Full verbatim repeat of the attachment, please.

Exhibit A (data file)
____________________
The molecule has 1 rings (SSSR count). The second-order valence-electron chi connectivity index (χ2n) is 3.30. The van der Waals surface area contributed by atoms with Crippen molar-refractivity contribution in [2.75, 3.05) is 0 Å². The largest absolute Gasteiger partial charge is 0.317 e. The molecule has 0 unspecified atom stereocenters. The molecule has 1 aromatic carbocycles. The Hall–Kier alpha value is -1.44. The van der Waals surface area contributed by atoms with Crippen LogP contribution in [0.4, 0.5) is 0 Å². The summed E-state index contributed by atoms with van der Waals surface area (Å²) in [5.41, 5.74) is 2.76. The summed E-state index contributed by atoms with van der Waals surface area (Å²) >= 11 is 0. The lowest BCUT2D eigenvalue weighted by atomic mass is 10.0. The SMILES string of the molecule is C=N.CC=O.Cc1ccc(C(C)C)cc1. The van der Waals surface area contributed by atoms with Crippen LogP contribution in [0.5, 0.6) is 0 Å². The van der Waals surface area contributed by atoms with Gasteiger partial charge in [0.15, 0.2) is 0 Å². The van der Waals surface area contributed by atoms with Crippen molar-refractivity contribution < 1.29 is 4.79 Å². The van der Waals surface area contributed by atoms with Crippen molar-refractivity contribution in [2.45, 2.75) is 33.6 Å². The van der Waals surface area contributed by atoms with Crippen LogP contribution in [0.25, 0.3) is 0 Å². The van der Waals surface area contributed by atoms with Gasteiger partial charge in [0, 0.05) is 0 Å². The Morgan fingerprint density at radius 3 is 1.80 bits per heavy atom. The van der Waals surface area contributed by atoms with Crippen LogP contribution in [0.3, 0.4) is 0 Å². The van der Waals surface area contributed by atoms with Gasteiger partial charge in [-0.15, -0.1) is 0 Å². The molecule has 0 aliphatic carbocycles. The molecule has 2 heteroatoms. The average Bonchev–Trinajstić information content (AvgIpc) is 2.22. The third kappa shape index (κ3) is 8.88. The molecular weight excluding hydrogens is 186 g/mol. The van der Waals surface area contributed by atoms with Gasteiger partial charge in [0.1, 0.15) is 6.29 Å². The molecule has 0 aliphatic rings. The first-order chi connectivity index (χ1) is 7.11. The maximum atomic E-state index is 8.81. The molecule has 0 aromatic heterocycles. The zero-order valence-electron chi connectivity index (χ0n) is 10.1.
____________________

The molecule has 1 rings (SSSR count). The second-order valence-electron chi connectivity index (χ2n) is 3.30. The van der Waals surface area contributed by atoms with Crippen molar-refractivity contribution in [2.75, 3.05) is 0 Å². The largest absolute Gasteiger partial charge is 0.317 e. The molecule has 0 unspecified atom stereocenters. The molecule has 1 aromatic carbocycles. The Hall–Kier alpha value is -1.44. The van der Waals surface area contributed by atoms with Crippen LogP contribution in [0.4, 0.5) is 0 Å². The summed E-state index contributed by atoms with van der Waals surface area (Å²) in [5.41, 5.74) is 2.76. The summed E-state index contributed by atoms with van der Waals surface area (Å²) >= 11 is 0. The lowest BCUT2D eigenvalue weighted by atomic mass is 10.0. The SMILES string of the molecule is C=N.CC=O.Cc1ccc(C(C)C)cc1. The van der Waals surface area contributed by atoms with Crippen LogP contribution in [0.5, 0.6) is 0 Å². The van der Waals surface area contributed by atoms with Gasteiger partial charge in [0.15, 0.2) is 0 Å². The van der Waals surface area contributed by atoms with Crippen molar-refractivity contribution < 1.29 is 4.79 Å². The van der Waals surface area contributed by atoms with Crippen molar-refractivity contribution in [2.45, 2.75) is 33.6 Å². The van der Waals surface area contributed by atoms with Crippen LogP contribution in [0.25, 0.3) is 0 Å². The van der Waals surface area contributed by atoms with Gasteiger partial charge in [0, 0.05) is 0 Å². The Morgan fingerprint density at radius 3 is 1.80 bits per heavy atom. The van der Waals surface area contributed by atoms with Crippen LogP contribution in [0.3, 0.4) is 0 Å². The van der Waals surface area contributed by atoms with Gasteiger partial charge in [-0.15, -0.1) is 0 Å². The molecule has 0 aliphatic carbocycles. The molecule has 2 heteroatoms. The average Bonchev–Trinajstić information content (AvgIpc) is 2.22. The third kappa shape index (κ3) is 8.88. The molecular weight excluding hydrogens is 186 g/mol. The van der Waals surface area contributed by atoms with Gasteiger partial charge in [0.1, 0.15) is 6.29 Å². The molecule has 0 aliphatic rings. The first-order chi connectivity index (χ1) is 7.11. The maximum atomic E-state index is 8.81. The molecule has 0 aromatic heterocycles. The zero-order valence-electron chi connectivity index (χ0n) is 10.1.